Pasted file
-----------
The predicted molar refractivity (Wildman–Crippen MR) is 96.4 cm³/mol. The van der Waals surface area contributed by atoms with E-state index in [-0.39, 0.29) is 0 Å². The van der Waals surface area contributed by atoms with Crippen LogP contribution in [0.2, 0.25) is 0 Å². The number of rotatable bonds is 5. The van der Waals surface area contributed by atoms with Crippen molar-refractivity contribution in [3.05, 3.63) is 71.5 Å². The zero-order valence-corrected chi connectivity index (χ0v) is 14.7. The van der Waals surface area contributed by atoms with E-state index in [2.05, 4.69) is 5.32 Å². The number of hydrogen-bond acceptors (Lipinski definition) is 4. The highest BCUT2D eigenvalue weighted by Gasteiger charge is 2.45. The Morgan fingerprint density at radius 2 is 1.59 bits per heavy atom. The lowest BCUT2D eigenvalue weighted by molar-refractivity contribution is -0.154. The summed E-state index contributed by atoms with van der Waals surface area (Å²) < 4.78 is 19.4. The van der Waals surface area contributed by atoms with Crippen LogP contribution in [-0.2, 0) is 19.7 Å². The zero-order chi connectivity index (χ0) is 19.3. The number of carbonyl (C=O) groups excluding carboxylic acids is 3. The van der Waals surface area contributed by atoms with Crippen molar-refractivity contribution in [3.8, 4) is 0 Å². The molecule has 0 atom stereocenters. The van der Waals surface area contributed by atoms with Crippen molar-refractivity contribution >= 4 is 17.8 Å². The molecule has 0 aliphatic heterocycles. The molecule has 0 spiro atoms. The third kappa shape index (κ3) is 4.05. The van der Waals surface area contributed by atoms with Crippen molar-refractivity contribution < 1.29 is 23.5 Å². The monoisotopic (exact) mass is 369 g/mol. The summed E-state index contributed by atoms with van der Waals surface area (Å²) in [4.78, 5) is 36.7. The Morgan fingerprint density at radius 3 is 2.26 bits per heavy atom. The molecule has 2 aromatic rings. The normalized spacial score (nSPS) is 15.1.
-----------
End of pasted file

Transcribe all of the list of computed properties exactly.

The predicted molar refractivity (Wildman–Crippen MR) is 96.4 cm³/mol. The van der Waals surface area contributed by atoms with E-state index in [-0.39, 0.29) is 0 Å². The van der Waals surface area contributed by atoms with Crippen LogP contribution in [0.2, 0.25) is 0 Å². The number of rotatable bonds is 5. The van der Waals surface area contributed by atoms with Crippen molar-refractivity contribution in [3.05, 3.63) is 71.5 Å². The zero-order valence-corrected chi connectivity index (χ0v) is 14.7. The van der Waals surface area contributed by atoms with E-state index in [2.05, 4.69) is 5.32 Å². The number of hydrogen-bond acceptors (Lipinski definition) is 4. The highest BCUT2D eigenvalue weighted by Gasteiger charge is 2.45. The Morgan fingerprint density at radius 2 is 1.59 bits per heavy atom. The lowest BCUT2D eigenvalue weighted by molar-refractivity contribution is -0.154. The summed E-state index contributed by atoms with van der Waals surface area (Å²) < 4.78 is 19.4. The van der Waals surface area contributed by atoms with Crippen LogP contribution in [-0.2, 0) is 19.7 Å². The zero-order chi connectivity index (χ0) is 19.3. The number of carbonyl (C=O) groups excluding carboxylic acids is 3. The van der Waals surface area contributed by atoms with Crippen molar-refractivity contribution in [3.8, 4) is 0 Å². The molecule has 0 atom stereocenters. The van der Waals surface area contributed by atoms with Crippen molar-refractivity contribution >= 4 is 17.8 Å². The molecule has 0 aliphatic heterocycles. The molecule has 0 spiro atoms. The third kappa shape index (κ3) is 4.05. The van der Waals surface area contributed by atoms with Crippen molar-refractivity contribution < 1.29 is 23.5 Å². The monoisotopic (exact) mass is 369 g/mol. The summed E-state index contributed by atoms with van der Waals surface area (Å²) in [4.78, 5) is 36.7. The Morgan fingerprint density at radius 3 is 2.26 bits per heavy atom. The molecule has 2 aromatic rings. The normalized spacial score (nSPS) is 15.1.